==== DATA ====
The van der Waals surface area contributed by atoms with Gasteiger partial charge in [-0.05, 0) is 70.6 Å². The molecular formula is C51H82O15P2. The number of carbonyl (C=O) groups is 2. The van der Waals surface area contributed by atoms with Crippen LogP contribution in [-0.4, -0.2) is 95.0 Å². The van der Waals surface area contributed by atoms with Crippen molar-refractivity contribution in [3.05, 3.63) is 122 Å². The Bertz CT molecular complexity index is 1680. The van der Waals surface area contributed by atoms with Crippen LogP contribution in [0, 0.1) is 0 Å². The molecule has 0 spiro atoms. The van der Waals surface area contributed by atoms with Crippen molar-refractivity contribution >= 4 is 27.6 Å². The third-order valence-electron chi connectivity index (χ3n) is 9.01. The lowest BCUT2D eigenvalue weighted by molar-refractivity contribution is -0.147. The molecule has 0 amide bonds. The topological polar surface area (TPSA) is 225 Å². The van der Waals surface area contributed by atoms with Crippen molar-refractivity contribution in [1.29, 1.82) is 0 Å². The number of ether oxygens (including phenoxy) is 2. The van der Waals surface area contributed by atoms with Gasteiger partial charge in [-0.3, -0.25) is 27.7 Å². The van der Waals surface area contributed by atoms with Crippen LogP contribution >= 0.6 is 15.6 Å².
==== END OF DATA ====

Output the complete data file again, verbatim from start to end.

The van der Waals surface area contributed by atoms with Gasteiger partial charge in [-0.05, 0) is 70.6 Å². The molecular formula is C51H82O15P2. The number of carbonyl (C=O) groups is 2. The van der Waals surface area contributed by atoms with Crippen LogP contribution in [-0.4, -0.2) is 95.0 Å². The van der Waals surface area contributed by atoms with Crippen molar-refractivity contribution in [3.05, 3.63) is 122 Å². The Bertz CT molecular complexity index is 1680. The van der Waals surface area contributed by atoms with Crippen LogP contribution in [0, 0.1) is 0 Å². The molecule has 0 spiro atoms. The van der Waals surface area contributed by atoms with Crippen molar-refractivity contribution >= 4 is 27.6 Å². The third-order valence-electron chi connectivity index (χ3n) is 9.01. The lowest BCUT2D eigenvalue weighted by molar-refractivity contribution is -0.147. The molecule has 0 amide bonds. The topological polar surface area (TPSA) is 225 Å². The van der Waals surface area contributed by atoms with Crippen molar-refractivity contribution in [1.29, 1.82) is 0 Å². The number of ether oxygens (including phenoxy) is 2. The van der Waals surface area contributed by atoms with Gasteiger partial charge in [-0.3, -0.25) is 27.7 Å². The van der Waals surface area contributed by atoms with Crippen LogP contribution >= 0.6 is 15.6 Å².